1. Flying lesson in a Spitfire.  You are the pilot under training and you log the time as PU/T in your logbook.
  2. Pleasure flight in a Spitfire.  You enjoy a flight as a passenger with all that it involves.
  3. Fly alongside a Spitfire.  You are in another aircraft and you and the other passengers get to film and photograph the Spitfire as it flies in formation.

Learning to fly a Spitfire


Boultbee will teach you to fly a Spitfire

This is now possible thanks to training schemes offered by the Boultbee Academy who are based at Goodwood Airfield in West Sussex.

Boultbee offer all kinds of instruction; starting with the appreciation of flying other vintage aircraft like the Chipmunk, Tiger Moth, and Harvard. Then going moving on to lessons to in Spitfire and conversion courses for experienced pilots.

The prerequisites are that you already have a current SEP PPL and at least 1,000 hours of time logged.

They also teach formation and display flying.  Prices are what you would expect for being taught by talented instructors in rare and expensive vintage aircraft.  If you want to know the price then you probably can’t afford it but if money is plentiful then pop along and have a chat with them.

Pleasure Flights in a Spitfire

Go solo in Spitfire

Reach for the sky

If you’re not looking to be taught how to fly the aircraft and simply want to enjoy the experience then there are two main options.

The aforementioned Boultbee Academy offer several Spitfire flights packages; 30 minute or longer flights and flights for two people during which the aircraft fly in formation with each other.  Flights are available from Goodwood and from Exeter and start at £2,750 for 30 minutes.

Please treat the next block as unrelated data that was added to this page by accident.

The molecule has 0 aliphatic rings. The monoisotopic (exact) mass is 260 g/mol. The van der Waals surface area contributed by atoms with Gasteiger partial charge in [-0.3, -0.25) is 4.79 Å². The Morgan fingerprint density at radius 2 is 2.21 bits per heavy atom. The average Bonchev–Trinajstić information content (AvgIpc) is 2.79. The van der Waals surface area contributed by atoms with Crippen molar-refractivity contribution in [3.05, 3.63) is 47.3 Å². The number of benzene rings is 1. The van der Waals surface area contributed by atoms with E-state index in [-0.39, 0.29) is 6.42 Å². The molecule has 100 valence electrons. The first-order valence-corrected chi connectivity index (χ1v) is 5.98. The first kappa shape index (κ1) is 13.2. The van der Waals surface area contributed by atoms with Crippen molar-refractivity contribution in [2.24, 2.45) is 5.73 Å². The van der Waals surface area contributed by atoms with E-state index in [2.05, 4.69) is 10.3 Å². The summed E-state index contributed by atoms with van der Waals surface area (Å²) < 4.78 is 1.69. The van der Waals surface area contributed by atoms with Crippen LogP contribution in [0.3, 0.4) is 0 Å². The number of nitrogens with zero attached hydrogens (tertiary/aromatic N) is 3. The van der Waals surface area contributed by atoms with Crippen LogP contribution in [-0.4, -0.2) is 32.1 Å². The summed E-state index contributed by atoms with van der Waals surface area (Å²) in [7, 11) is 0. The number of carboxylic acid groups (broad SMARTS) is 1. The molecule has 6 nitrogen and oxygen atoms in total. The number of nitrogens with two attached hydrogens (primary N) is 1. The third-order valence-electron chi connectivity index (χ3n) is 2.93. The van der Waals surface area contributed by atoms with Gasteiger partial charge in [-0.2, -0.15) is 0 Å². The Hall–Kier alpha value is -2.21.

Another option is the two seat Spitfire ML407 which is based at Sywell Aerodrome in Northamptonshire. Email the owners for details.  You may have a long wait but the sooner you get on the waiting list the sooner your name will reach the top.

If you’re based in London or the south east you could visit the historic airfield Biggin Hill in Kent.  ‘Biggin on the Bump’ (because it’s on a hill) has a long history that dates back to the dawn of aviation.  It was a strategically important and very busy fighter base during the Battle of Britain.

The Biggin Hill Heritage Hangar provides all kinds of experiences including Spitfire pleasure flights.  Other options are in the list at the end of this post.

Fly alongside a Spitfire

There are plenty more opportunities for those who would like to fly alongside a Spitfire in another aircraft.  There is a higher demand and therefore several companies offer this service.  It is a very popular gift idea for special birthdays and other anniversaries, or just a treat for no other reason that it’s on your bucket list.

One of the more affordable options is to buy a seat on another aircraft.  The Spitfire then flies alongside and in formation with your aircraft so that you can film and photography to your heart’s content.

This is an excellent opportunity to see a Spitfire in close formation and the footage and images you capture are unforgettable.  They will form a lasting memory of an event that will delight you and friends for years to come.

Sit in a Spitfire

Sit in a Spitfire

Ways in which you can experience the Spitfire

  • Sit in a Spitfire.  Meet the team and be guided around the Heritage Hangar at Biggin Hill airfield, Kent – £69.00
  • VIP Spitfire tour around the hangar.  Get up close and personal – £79.00
  • Fly alongside a Spitfire while you sit aboard a vintage Dragon Rapide.  Duxford – £399.00
  • Fly in a Spitfire and enjoy the full tour of the hangar. Fulfill the dream and pilot the aircraft – £2,750.00
  • Spitfire Pilot Training Day.  A full package of vintage flying that includes other aircraft types and ends on a Spitfire –  £5,495.00

So you see there’s an option for every budget.  Make that dream come true and book the experience today!